80-1202-E; CA A24785
Argued and submitted February 23, 1983
Reversed and remanded November 9, 1983 Reconsideration denied December 23, 1983 Petition for review denied January 24, 1984 ( 296 Or. 350)
Appeal from Circuit Court, Josephine County.
L. A. Cushing, Judge.
Carlyle F. Stout III, Medford, argued the cause and filed the brief for appellants.
Walter L. Cauble, Grants Pass, argued the cause for respondent. With him on the brief was Schultz, Salisbury Cauble, Grants Pass.
Before Buttler, Presiding Judge, and Warren and Rossman, Judges.
Reversed and remanded with instructions to enter judgment in favor of appellants on respondent's claim and appellants' counterclaim for possession and for a determination of appellants' damages.
Plaintiff brought this action against his half-brother and stepmother to enforce specifically an alleged contract between plaintiff and his father, the decedent, to make a will. According to plaintiff's complaint, decedent "orally promised that [a] house and property would be devised to plaintiff upon [his] death."
At the time of the purchase of the house in 1970, decedent took title in his own name, made the down payment and paid for the conversion of the carport into a family room. The evidence tended to prove that decedent bought the home for plaintiff and his family because of plaintiff's poor credit and financial condition and because decedent wanted to provide better living conditions for plaintiff. Since 1970, plaintiff has been in possession of the residential property in dispute and has made mortgage payments, paid taxes and insurance, maintained the property and has made improvements.
In October, 1973, decedent died testate, leaving his real property to his wife, defendant Mae McLaughlin. Mae later conveyed a one-half interest to defendant Martin. Although plaintiff had pleaded a contract to make a will, the trial court on its own decided the case in favor of plaintiff on the theory that decedent had made a completed inter vivos gift. Defendants appeal from the determination that there was a completed gift and from the trial court's denial of their counterclaim for possession and reasonable rental value of the property. Plaintiff defends the trial court's holding that there was a gift and does not urge that the judgment can be sustained on a theory that there was a contract to make a will.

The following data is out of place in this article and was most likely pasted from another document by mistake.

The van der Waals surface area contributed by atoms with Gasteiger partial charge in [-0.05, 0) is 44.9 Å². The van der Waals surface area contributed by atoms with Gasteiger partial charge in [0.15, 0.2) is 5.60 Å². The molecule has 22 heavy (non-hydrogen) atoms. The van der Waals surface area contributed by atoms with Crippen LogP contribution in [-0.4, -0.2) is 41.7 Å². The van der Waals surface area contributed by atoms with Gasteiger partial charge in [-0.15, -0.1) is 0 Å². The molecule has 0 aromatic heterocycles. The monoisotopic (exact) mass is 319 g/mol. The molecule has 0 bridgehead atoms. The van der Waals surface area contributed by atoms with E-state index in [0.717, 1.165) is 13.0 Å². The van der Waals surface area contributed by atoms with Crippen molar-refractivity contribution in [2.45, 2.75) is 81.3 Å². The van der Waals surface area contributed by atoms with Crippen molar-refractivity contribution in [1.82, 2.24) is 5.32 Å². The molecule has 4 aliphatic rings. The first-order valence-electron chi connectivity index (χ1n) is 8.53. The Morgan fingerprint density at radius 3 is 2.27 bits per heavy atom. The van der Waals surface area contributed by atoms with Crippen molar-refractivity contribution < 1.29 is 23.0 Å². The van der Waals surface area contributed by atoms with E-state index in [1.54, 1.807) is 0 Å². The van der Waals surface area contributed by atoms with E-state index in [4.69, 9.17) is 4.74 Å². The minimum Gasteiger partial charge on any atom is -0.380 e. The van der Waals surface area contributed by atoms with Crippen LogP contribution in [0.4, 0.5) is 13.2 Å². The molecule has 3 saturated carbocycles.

Other difficulties with plaintiff's theory that there was a contract to make a will are, inter alia, failure to join decedent's estate as a party defendant and failure to commence the action within the time limited by statute.
On de novo review, we find that the evidence is insufficient to support a judgment for plaintiff. An inter vivos gift requires that there be a present intent on the part of the donor to make a gift that goes into effect immediately, delivery of the thing given or a document evidencing ownership of it to the donee and acceptance of the gift by the donee. Johnson v. Steen, 281 Or. 361, 369, 575 P.2d 141 (1978); Grignon v. Shope, 100 Or. 611, 616, 197 P. 317, 198 P. 520 (1921).
Here, plaintiff's own admissions defeat the gift. He pleaded and testified that decedent purchased the property in his own name and told plaintiff that it would be his on his death. His own testimony is, therefore, that decedent's intent was to make a testamentary disposition of the property and that plaintiff did not expect to acquire any ownership interest in the property until his father died. His own testimony is inconsistent with the theory that decedent had a present donative intent. Johnson v. Steen, supra, 281 Or at 371.
Further, decedent, by retaining the deed to the property in his own name, retained the legal title to it and the right to deal with the property as his own. Before decedent could be said to have made a completed gift, he must have parted with the title. Hanns v. Hanns, 246 Or. 282, 295-97, 423 P.2d 499 (1967); Grignon v. Shope, supra, 100 Or at 617. There was no delivery to plaintiff of a deed in plaintiff's name and thus no transfer of dominion over the property required for a completed gift. Because there was no gift, the property passed to defendant Mae McLaughlin under decedent's will. Accordingly, defendants are entitled to possession of the real property and to an award of damages from plaintiff for wrongful withholding of possession.
Defendants also assign error to certain evidentiary rulings of the trial court. Because of our disposition on other grounds, we do not reach those assignments of error.
Reversed and remanded with instructions to enter a judgment in favor of appellants on respondent's claims and on appellants' counterclaim for possession and for a determination of appellants' damages.